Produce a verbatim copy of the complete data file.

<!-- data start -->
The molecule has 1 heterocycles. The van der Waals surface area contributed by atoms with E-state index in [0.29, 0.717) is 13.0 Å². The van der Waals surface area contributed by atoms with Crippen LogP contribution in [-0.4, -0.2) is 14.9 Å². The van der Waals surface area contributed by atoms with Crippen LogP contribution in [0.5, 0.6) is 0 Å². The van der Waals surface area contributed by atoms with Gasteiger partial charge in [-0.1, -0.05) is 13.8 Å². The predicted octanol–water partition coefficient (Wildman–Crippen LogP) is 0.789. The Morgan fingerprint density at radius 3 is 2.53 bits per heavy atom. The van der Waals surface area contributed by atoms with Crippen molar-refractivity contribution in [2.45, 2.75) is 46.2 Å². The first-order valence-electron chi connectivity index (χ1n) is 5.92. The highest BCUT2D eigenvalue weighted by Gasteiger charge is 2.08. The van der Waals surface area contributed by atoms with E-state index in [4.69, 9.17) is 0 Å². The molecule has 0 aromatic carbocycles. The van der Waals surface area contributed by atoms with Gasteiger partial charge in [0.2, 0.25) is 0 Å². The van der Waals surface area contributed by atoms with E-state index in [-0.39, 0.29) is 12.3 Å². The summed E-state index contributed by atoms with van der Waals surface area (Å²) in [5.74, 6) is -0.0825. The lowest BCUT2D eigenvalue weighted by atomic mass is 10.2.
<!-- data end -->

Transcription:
The molecule has 1 heterocycles. The van der Waals surface area contributed by atoms with E-state index in [0.29, 0.717) is 13.0 Å². The van der Waals surface area contributed by atoms with Crippen LogP contribution in [-0.4, -0.2) is 14.9 Å². The van der Waals surface area contributed by atoms with Crippen LogP contribution in [0.5, 0.6) is 0 Å². The van der Waals surface area contributed by atoms with Gasteiger partial charge in [-0.1, -0.05) is 13.8 Å². The predicted octanol–water partition coefficient (Wildman–Crippen LogP) is 0.789. The Morgan fingerprint density at radius 3 is 2.53 bits per heavy atom. The van der Waals surface area contributed by atoms with Crippen molar-refractivity contribution in [2.45, 2.75) is 46.2 Å². The first-order valence-electron chi connectivity index (χ1n) is 5.92. The highest BCUT2D eigenvalue weighted by Gasteiger charge is 2.08. The van der Waals surface area contributed by atoms with E-state index in [4.69, 9.17) is 0 Å². The molecule has 0 aromatic carbocycles. The van der Waals surface area contributed by atoms with Gasteiger partial charge in [0.2, 0.25) is 0 Å². The van der Waals surface area contributed by atoms with E-state index in [-0.39, 0.29) is 12.3 Å². The summed E-state index contributed by atoms with van der Waals surface area (Å²) in [5.74, 6) is -0.0825. The lowest BCUT2D eigenvalue weighted by atomic mass is 10.2.